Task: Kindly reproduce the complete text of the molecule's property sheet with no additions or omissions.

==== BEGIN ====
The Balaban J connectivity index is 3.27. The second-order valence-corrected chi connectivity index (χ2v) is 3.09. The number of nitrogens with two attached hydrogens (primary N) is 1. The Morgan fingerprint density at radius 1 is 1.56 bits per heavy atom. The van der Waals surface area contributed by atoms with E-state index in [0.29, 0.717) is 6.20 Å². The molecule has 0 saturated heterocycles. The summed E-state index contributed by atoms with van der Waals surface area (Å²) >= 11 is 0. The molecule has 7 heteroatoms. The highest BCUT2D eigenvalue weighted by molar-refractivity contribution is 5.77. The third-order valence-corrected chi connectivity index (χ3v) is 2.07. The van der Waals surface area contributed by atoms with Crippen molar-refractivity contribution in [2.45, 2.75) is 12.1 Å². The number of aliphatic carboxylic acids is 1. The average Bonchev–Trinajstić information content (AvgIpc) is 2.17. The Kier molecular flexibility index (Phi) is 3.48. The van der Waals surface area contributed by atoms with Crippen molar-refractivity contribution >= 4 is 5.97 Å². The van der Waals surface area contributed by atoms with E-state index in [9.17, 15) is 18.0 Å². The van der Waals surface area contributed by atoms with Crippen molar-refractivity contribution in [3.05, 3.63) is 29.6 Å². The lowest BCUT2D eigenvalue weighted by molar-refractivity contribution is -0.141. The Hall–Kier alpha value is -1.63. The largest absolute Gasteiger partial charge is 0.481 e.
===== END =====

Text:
The Balaban J connectivity index is 3.27. The second-order valence-corrected chi connectivity index (χ2v) is 3.09. The number of nitrogens with two attached hydrogens (primary N) is 1. The Morgan fingerprint density at radius 1 is 1.56 bits per heavy atom. The van der Waals surface area contributed by atoms with E-state index in [0.29, 0.717) is 6.20 Å². The molecule has 0 saturated heterocycles. The summed E-state index contributed by atoms with van der Waals surface area (Å²) >= 11 is 0. The molecule has 7 heteroatoms. The highest BCUT2D eigenvalue weighted by molar-refractivity contribution is 5.77. The third-order valence-corrected chi connectivity index (χ3v) is 2.07. The van der Waals surface area contributed by atoms with Crippen molar-refractivity contribution in [2.45, 2.75) is 12.1 Å². The number of aliphatic carboxylic acids is 1. The average Bonchev–Trinajstić information content (AvgIpc) is 2.17. The Kier molecular flexibility index (Phi) is 3.48. The van der Waals surface area contributed by atoms with Crippen molar-refractivity contribution >= 4 is 5.97 Å². The van der Waals surface area contributed by atoms with E-state index in [9.17, 15) is 18.0 Å². The van der Waals surface area contributed by atoms with Crippen molar-refractivity contribution in [3.05, 3.63) is 29.6 Å². The lowest BCUT2D eigenvalue weighted by molar-refractivity contribution is -0.141. The Hall–Kier alpha value is -1.63. The largest absolute Gasteiger partial charge is 0.481 e.